Biblical Discipleship

Biblical Discipleshipto teach the believing student how to think as a believer before God, training them to have a sound relationship with the God of the Scriptures; to discover their expression in the Lord Jesus Christ.

 

Armor and Discipleship

If someone doesn’t trust you, they will want you to wear their armor. That is what king Saul did to David on the battlefield before he faced Goliath, I Samuel 17:38-39. The person pushing his or her armor upon another doesn’t trust this person, and in fact, the pusher foremost does not trust the way of Christ Jesus in his or her own life. Nor does the pusher understand the battle, as a leader should, Ezra 7:10, James 3:1-12, 1 Timothy 1:15. A student’s motivation must go beyond being like the teacher, or the student will not take his or her stand.

Disciplers who try to put his or her armor on another is the chief error I have observed in Christian Discipleship. The Body of Believers shouldn’t make this error, Romans 12:3-8, 1 Corinthians 12:4-26. The job of the discipler is to help the student to discover who they are in the Lord. Students do not need to be made into a “little you.” That is an offense to the Spirit, to Jesus and to the Father. It is God who speaks, and God who supplies strength in and through each believer so that in all things He is glorified through Christ, to whom alone belongs the glory, 1 Peter 4:10-11.

The leader (discipler) must train and intentionally encourage the student to discover and grow into the unique expression of God that He has for him or her. Many students (and leaders) feign confidence, love and faith by looking at others and copying their behavior. Like a chameleon, immature leaders and students allow their surroundings to determine how they think and act. One young adult, who frequented our home for several months, later wrote to my wife and I, “Most people just want to make little ‘copies’ of themselves in a proposed mentorship/discipleship (relationship). However, I don’t think that I’ve just copied your behaviors, because you guys set up boundaries to keep that from happening. Instead you gave me the ultimate opportunity to learn who God is, who I am, and how He and I interact on a daily basis.”

Biblical Discipleship is not wearing the leader’s armor, to act like the leader or have even the same interests or expressions as him or her. In fact, it is unlikely that Biblical Discipleship will result in any of the leader’s characteristics becoming the foremost expression of the student for long. The student must outgrow dependence upon the leader, while at the same time quickly leaving behind any desire to imitate the leader and receive Christ as their very life on a moment by moment basis, Colossian 3:4, 17; James 1:21. The student must learn to continually live life by the Spirit, who is speaking plainly of Jesus. This way of living is imperative, of vital importance, according to Jesus, John 15:18-27. It is the normal Christian life, Galatians 2:20.

Danger and Discipleship

Nearly two decades ago, by the Spirit I realized how to train believers to walk with the Lord and to not be content to express themselves like me or anyone else, which includes their own parents. A woman I know, who has been training young ladies for many decades to walk with God, heard about my method. She called me years ago to get a written copy of my plan. After reading it, she called me back. “Are you really training people to think for themselves?” she asked. (The response that follows tells the reader I had been asked a similar question before.) “Yes. I have learned it falls short of God’s best for them if I do anything else. My job as a discipler is to teach the student how to think as a believer before God, to train them to have a sound relationship with the God of the Scriptures. I find in that environment, God works out their theology and unique expression for them. Surprisingly to most, the student’s theology ends up in a sound place with few exceptions, plus their individual expression becomes as unique as the creativity of God. When soundness is expressed with creativity, it is a powerful expression. It is the second part, the unique creative expression of God in each believer, which most every discipler fails to allow or encourage in the student. We start out assuming that other believers need to have the same theology and expression as we do. I was trained to believe that, too. But the Spirit has corrected my thinking. Now I find the student quickly outgrows any confidence they had in expressing themselves like me, and turns their confidence to foremost be in constant communication with God,” I replied. I could hear the woman chuckle and smile on the other end of the phone. “Well, some would say that is dangerous,” she said. It was then that I realized she had been operating with the same approach for a long time.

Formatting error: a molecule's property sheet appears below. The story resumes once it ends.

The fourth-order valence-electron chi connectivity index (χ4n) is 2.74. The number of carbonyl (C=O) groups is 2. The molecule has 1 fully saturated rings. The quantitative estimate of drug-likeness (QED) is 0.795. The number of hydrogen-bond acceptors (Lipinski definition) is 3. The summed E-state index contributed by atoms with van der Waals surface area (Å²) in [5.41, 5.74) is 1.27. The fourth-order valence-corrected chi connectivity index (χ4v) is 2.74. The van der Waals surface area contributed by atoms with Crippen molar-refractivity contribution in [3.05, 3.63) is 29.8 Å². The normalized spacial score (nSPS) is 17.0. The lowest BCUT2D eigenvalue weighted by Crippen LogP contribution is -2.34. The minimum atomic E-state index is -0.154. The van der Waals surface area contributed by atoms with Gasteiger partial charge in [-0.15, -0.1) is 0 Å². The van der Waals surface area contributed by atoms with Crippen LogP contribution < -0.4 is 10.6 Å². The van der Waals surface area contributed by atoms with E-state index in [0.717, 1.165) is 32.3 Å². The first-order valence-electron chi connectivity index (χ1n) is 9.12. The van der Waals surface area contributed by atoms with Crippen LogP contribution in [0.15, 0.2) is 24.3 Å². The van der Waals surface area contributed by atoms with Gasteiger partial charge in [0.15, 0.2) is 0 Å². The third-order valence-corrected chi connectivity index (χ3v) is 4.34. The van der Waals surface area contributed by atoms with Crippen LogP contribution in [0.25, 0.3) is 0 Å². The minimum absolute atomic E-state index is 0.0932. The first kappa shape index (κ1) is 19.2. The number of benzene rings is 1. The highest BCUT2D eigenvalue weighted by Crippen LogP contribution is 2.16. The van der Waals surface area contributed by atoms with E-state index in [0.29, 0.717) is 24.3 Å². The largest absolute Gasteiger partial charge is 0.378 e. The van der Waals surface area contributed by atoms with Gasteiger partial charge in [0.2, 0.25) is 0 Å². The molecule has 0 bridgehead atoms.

Freedom and Discipleship

Saul underestimated David, and the Lord’s interest in directing David, 1 Samuel 17:33, 37. Saul lived as if he believed the best thing he could do for David was to make him look like Saul’s idea of a soldier, 1 Samuel 17:38. If Saul could get David to wear Saul’s armor, he could excuse himself from the results as having at least done something to correct the naïve David before he entered the battle. After all, in Saul’s mind, the boy was doomed to fail. Saul expected it, “You are not able to go against the Philistine to fight him; for you are but a youth while he has been a warrior from his youth,” 1 Samuel 17:33.

The reality unknown and never understood by Saul, is that David had already successfully entered this battle in a manner of speaking, 1 Samuel 17:45-47. Unlike Saul, David had already left behind the things that would get in his way today, 1 Samuel 17:20-22. Saul was, from his chicken-flesh, self-focused beginning as king, content to sit among the things that were in his way, 1 Samuel 10:20-22. The people of Israel had to physically remove Saul from hiding among the common everyday baggage just to crown him king, 1 Samuel 10:23. Saul didn’t want to leave the common way, and in fact never did learn the freedom to be found from the things you leave behind.